Corn futuresare heading to record highs on reports of wider crop devastation, and as forecasts show continued hot, dry weather threatening even more of this year’s crop.
The latest U.S. Department of Agriculture data shows that just 31 percent of the corn crop is in good to excellent shape, a sharp drop from the 40 percent level last week.
Soybean conditions also declined to 34 percent from 40 percent last week, but the soybean crop, unlike corn, still has time to recover. (Track commodities here)
“We feel we should get back to $8. Our numbers with our sharply adjusted demand imply only $7.90 for December corn, but we do feel trade enthusiasm in the next couple of weeks will push it up above $8,” said Rich Nelson, director of research at Allendale.
The record high was $7.99 per bushel, reached last June.
December corn futures, representing the crop currently in the field, were trading slightly higher Wednesday at $7.73, after closing lower Tuesday on the possibility of rain for the eastern growing region.
Nelson said demand destruction should start to come into play in the next couple of weeks, and that should keep a lid on prices.
“You’re not going to have everyone talking about it, but then suddenly it’s a whipsaw.”
The impact of rising prices is already being felt by the livestock industry, one of the biggest users of corn.
“We haven’t seen significant change yet in the breeding curve for any of the three main species, but all three industries are talking about smaller numbers,” said Nelson.
“As for pork, they’ll see their smaller production level next summer. In terms of cattle, it will be March/April in terms of shortfalls,” Nelson said. “And the chicken people might start dropping numbers in the next couple of months. By spring of next year, we should start seeing the result of this issue hitting the consumer.” (Watch:Protein Shortage Ahead?)
U.S. feeder cattle futures fell Tuesday to a more than nine month low as rising corn prices squeeze feedlots, resulting in the purchase of fewer younger animals. Hog futures also were lower.
Nelson said he has reduced his expectation for the corn crop to just 12.053 billion bushels, the lowest since 2006. He also expects the corn yield per acre is at around 137.2 billion bushels per acre currently, and that it could fall to 129.1 over the next couple of weeks. The USDA last week forecast the crop yield at 146 bushels per acre, down from its original forecast for a record 166 bushels.
Analysts expect to see livestock farmers reduce use of corn, as they slaughter animals or reduce the amount of feed.
“What you end up seeing a lot of time is the magic of someone trying to make every bushel of corn stretch. You see slightly reduced feeding rates. They will feed cattle a little less every day. It will take them longer to get up to slaughter weight,” said Randy Mittelstaedt, director of research with R.J. O’Brien.
"If the crop is as low as I think it will be, we’re going to have to see a reduction in animal numbers,” he said.
Mittelstaedt expects to see a crop yield of 135 bushels per acre, the lowest in 10 years. He expects a total crop of 11.4 billion bushels.
“In terms of outright production, it’s the lowest in the last five years. When you look at total supplies, which is what is available for the entire year, it’s the lowest supply since 2003, 2004,” he said.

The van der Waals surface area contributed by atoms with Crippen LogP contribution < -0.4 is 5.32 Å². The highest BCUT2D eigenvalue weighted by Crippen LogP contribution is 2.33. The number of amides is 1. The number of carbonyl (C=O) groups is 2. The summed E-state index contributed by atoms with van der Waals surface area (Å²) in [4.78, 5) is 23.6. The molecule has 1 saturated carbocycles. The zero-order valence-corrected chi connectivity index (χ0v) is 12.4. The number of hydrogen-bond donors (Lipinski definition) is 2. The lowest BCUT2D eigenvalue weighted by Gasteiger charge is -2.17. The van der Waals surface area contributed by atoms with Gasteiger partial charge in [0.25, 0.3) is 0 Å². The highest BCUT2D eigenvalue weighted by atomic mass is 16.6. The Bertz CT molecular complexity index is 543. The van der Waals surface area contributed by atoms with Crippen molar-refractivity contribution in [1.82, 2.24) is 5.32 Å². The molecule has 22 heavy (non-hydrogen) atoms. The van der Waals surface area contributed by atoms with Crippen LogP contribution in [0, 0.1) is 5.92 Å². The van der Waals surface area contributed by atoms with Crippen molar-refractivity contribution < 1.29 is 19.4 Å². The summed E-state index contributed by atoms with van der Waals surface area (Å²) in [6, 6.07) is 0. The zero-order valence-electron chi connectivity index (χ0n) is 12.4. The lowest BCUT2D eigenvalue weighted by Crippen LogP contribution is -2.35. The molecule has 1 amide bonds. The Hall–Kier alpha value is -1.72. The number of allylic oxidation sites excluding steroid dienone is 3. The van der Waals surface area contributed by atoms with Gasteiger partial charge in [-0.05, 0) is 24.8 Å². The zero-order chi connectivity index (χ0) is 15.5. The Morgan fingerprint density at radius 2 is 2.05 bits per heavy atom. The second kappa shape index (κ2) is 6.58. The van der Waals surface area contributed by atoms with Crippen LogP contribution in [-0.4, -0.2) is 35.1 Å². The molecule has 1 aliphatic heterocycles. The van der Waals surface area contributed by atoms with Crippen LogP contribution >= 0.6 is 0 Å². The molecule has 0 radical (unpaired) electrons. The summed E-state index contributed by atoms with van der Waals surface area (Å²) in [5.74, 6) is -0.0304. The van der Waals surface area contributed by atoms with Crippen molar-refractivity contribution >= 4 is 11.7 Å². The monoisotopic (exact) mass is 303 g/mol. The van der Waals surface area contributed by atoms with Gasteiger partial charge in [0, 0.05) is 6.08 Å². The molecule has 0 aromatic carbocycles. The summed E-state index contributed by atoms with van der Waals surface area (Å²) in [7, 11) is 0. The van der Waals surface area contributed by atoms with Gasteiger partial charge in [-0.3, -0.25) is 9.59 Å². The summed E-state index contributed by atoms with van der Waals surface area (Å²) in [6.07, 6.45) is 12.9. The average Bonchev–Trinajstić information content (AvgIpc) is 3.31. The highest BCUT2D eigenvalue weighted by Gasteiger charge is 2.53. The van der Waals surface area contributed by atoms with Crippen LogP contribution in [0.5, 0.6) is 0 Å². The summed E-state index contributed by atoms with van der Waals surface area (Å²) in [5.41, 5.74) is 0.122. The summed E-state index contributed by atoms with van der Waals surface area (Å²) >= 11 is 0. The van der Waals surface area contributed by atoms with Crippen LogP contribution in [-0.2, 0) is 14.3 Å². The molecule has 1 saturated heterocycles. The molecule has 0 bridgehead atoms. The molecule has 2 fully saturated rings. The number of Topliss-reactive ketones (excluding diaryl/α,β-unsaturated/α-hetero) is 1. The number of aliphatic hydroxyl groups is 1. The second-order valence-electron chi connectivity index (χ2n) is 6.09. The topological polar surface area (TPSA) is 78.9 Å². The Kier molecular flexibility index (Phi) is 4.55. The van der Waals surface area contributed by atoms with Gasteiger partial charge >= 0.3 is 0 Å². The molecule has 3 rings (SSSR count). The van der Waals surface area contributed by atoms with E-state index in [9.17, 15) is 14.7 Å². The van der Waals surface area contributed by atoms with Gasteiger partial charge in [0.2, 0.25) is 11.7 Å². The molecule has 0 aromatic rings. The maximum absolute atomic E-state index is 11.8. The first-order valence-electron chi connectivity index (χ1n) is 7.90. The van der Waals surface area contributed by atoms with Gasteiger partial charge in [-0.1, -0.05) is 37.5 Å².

While meat prices will rise, cereals and other corn-based food products are unlikely to show as dramatic a jump.
Nelson said corn amounts to only about 12 cents for each box of cereal. “A 40 percent rise in the grain price is actually only about a 2 percent rise in the product,” he said.
Food is a relatively small share of the corn crop, with the bulk going to grain feed and ethanol. The USDA projects livestock use of corn will be 4.8 billion bushels in the year beginning September 1, and ethanol production is expected to be 4.9 billion bushels.
Exports are expected at 1.6 billion bushels. The government expects a total crop of 12.97 billion bushels, down from its earlier forecast for an all-time high of 14.8 billion bushels but well above industry forecasts.
“We’re really going to see this ethanol story heat up and that’s probably going to be sooner than later. That’s going to be interesting how this thing plays out. Nobody’s going to make any major moves on the required ethanol use until they know what the crop size is,” said Mittelstaedt. Ethanol producers have been shutting down some production, as driving demand ebbed and margins were pinched.
The hot, dry weather is expected to continue in the Midwest and is now spreading to the western and northwestern partsof the corn belt. The scorching heat has come at the worst possible time for corn. During the worst of the hot weather, much of the corn belt was in the “tasseling” stage , which is when corn pollinates and the size and quality of kernels are determined.
Mild, wet conditions earlier this spring resulted in farmers planting the corn crop much earlier than normal. As a result, 71 percent of the crop has pollinated or is pollination, compared to a five-year average of 36 percent, according to USDA. Only 16 percent of the soybean crop was in the critical “pod-setting” stage.
The current rain forecast is for one inch or more in each of the next two weeks, but it is unlikely to make much of a difference.
“I don’t think it changes much in terms of the crop size moving forward,” said Mittelstaedt. “The damage is done. The majority of the yield loss has already been assured.”
Crops trading on weather are highly volatile and very emotional, he said. “What you can’t say is what about the impact on the market. If it started raining tomorrow, and it rained for two weeks, corn would break $2 ” despite the damage, he said.
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